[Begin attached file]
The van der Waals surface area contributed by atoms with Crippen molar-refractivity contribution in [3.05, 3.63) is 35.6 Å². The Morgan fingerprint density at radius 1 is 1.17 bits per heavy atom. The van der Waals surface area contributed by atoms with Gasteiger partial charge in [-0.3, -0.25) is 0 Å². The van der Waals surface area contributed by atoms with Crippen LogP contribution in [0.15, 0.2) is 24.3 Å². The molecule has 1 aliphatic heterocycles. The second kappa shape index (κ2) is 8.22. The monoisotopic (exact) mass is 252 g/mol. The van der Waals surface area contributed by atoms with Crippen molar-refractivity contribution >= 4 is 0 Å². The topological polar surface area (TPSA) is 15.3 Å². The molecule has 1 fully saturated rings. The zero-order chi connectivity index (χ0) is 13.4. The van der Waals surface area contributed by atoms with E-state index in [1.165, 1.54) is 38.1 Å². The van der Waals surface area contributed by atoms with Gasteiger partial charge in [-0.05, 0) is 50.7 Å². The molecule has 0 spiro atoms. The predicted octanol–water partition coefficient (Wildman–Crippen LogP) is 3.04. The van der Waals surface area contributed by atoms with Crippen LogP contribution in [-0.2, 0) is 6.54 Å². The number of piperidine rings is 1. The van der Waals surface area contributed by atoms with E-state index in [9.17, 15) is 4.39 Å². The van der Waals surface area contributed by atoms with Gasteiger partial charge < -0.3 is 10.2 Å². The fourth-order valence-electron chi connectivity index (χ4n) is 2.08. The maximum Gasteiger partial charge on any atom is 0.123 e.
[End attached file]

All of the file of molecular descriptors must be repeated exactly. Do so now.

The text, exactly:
The van der Waals surface area contributed by atoms with Crippen molar-refractivity contribution in [3.05, 3.63) is 35.6 Å². The Morgan fingerprint density at radius 1 is 1.17 bits per heavy atom. The van der Waals surface area contributed by atoms with Gasteiger partial charge in [-0.3, -0.25) is 0 Å². The van der Waals surface area contributed by atoms with Crippen LogP contribution in [0.15, 0.2) is 24.3 Å². The molecule has 1 aliphatic heterocycles. The second kappa shape index (κ2) is 8.22. The monoisotopic (exact) mass is 252 g/mol. The van der Waals surface area contributed by atoms with Crippen molar-refractivity contribution >= 4 is 0 Å². The topological polar surface area (TPSA) is 15.3 Å². The molecule has 1 fully saturated rings. The zero-order chi connectivity index (χ0) is 13.4. The van der Waals surface area contributed by atoms with E-state index in [1.165, 1.54) is 38.1 Å². The van der Waals surface area contributed by atoms with Gasteiger partial charge in [-0.05, 0) is 50.7 Å². The molecule has 0 spiro atoms. The predicted octanol–water partition coefficient (Wildman–Crippen LogP) is 3.04. The van der Waals surface area contributed by atoms with Crippen LogP contribution in [-0.2, 0) is 6.54 Å². The number of piperidine rings is 1. The van der Waals surface area contributed by atoms with E-state index in [9.17, 15) is 4.39 Å². The van der Waals surface area contributed by atoms with Gasteiger partial charge < -0.3 is 10.2 Å². The fourth-order valence-electron chi connectivity index (χ4n) is 2.08. The maximum Gasteiger partial charge on any atom is 0.123 e.